We purchased this book at a D-Day event. Mr. Kershaw as an excellent speaker, combining humor and humility with a strong scope of understanding of his topic. If you have any opportunity to see him in person, grab it. You will laugh, learn, and come away with a stronger knowledge of at least one aspect of WWII.
My next WWII book was, The Bedford Boys: One American Town’s Ultimate D-day Sacrifice
Here’s another hard-hitting Alex Kershaw work. Knowing the ending of this story makes it doubly difficult to read. The town of Bedford, Virginia with only 3k inhabitants, lost 22 of 35 men who landed on D-Day. You’ll find yourself getting angry, easily done hindsight. I can’t imagine being the strategist behind such a landing force.
As with Mr. Kershaw’s other books, something he does exceptionally well is bring the individual men fully to life. You recognize them by a characterization, a brief word, a nickname. If you are interested in WWII and what sacrifice and patriotism are, please read this book.
None of these stories are easy to read because of the subject matter. But none was as hard hitting as the one I just finished.
The Envoy: The Epic Rescue of the Last Jews of Europe in the Desperate Closing Months of World War II
This is, so far, the most grueling Alex Kershaw book I have read. It was a continual shock to read the devastation the Nazi unleashed on Budapest and the surrounding areas.
What struck me about Raoul Wallenberg saving thousands of Jews during the Holocaust is that I had never heard of him. I did not realize the extent of European Jews fleeing to Hungary, only to find persecution there. Learning about the Arrow Cross militia thugs was shocking.
I did not know this is where the diabolical Adolf Eichmann served his last years of the war. Reading about Eichmann’s participation in designing the, “Final Solution to the Jewish Question” was horrifying. The brutality of the Nazis and the Arrow Cross is still beyond my comprehension. There were multiple times I had to put the book down and walk away, digesting the inhumanity of the SS. This book depicts the contrast of pure evilness to kindness and generosity, of people who fought to save Jewish lives. Like Wallenberg and his vast team of helpers.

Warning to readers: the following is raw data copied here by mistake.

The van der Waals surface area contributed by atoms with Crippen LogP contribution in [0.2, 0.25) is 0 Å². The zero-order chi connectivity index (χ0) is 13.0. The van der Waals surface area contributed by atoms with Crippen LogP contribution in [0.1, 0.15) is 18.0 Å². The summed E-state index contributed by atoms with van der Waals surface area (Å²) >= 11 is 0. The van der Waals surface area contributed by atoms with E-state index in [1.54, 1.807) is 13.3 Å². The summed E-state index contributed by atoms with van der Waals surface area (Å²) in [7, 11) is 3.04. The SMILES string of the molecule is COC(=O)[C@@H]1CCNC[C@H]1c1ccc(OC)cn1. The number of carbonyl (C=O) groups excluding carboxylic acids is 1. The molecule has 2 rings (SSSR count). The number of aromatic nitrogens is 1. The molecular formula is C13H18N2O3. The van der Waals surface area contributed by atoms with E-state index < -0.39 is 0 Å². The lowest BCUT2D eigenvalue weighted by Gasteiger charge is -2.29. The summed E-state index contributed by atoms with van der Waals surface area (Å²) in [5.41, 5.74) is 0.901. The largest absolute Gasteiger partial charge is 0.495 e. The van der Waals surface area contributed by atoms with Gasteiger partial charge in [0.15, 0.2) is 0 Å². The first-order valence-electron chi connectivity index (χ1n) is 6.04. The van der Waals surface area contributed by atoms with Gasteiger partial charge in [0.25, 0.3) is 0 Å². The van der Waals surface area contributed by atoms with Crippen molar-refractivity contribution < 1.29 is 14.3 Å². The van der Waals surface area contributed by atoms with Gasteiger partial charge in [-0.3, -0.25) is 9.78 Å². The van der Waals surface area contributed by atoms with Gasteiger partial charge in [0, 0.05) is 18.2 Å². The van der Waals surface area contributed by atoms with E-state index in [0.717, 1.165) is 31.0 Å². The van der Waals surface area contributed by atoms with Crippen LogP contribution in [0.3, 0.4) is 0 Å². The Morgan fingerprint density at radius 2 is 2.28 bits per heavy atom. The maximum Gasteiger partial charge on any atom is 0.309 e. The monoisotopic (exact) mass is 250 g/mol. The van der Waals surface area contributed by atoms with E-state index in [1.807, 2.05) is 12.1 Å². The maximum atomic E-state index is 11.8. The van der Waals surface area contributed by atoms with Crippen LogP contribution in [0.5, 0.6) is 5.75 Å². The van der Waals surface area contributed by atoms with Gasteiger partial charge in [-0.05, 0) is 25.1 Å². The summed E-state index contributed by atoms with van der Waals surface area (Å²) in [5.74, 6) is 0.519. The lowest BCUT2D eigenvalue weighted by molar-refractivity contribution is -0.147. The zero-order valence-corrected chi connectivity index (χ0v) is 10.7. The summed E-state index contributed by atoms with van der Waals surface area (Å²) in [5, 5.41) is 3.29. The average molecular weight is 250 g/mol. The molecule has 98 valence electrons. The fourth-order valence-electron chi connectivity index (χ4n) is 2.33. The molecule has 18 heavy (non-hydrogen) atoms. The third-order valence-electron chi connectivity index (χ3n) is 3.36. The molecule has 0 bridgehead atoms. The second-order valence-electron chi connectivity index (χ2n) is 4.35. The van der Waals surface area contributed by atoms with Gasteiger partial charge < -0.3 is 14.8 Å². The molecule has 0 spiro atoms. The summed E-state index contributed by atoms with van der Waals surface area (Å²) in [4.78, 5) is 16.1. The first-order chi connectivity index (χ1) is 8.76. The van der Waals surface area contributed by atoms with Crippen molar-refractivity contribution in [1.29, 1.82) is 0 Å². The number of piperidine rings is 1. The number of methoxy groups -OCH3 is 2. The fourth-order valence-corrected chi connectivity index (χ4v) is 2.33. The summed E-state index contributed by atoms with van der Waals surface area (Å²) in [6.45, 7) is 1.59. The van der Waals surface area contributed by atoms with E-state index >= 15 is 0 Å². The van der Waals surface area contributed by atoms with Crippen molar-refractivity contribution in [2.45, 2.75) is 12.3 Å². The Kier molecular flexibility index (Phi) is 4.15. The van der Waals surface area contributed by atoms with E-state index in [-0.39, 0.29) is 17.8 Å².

The next big question: Which remaining book to read next?
And this was the next book:
The Few: The American “Knights of the Air” Who Risked Everything to Fight in the Battle of Britain
The same as when in The Envoy: Last Jews of Europe in the Desperate Closing Months of World War II, I learned something new in reading about the American pilots who fought for England during WWII, before America joined the Allies. This is a great story following several pilots who decide, for personal reasons, that they have to engage in the battle against fascism and Nazis that Hitler is unleashing against Britain and their Allies.
From the beginning, “A few days later, they pledged their allegiance to Britain’s sovereign, King George VI, no easy thing for any patriotic American to do given that Americans had won their independence from King George III.” (Mr. Kershaw is British by birth.)
I’ve noted in other reviews that an aspect of Mr. Kershaw’s books that I appreciate is that although there is usually a broad group of featured individuals, he describes them so vividly that the reader has no problem keeping track of them. The men of this book, and their unique narratives will keep you reading with bated breath—do they get to battle? Do they survive those battles? Do they get to go home again?
The research done to create such complete stories must take years! Not only do we learn about the Allies pilots, but also of some German ones. Again, a perspective I never had before—the pilots fought with honor. Although, of course, I hated every time they shot down an Allied plane.
Don’t miss reading this thrilling, page-turner about a segment of American history that will make you smile, cry, and feel pride in our veterans.
Visit Alex Kershaw’s site.
Read, About The First Wave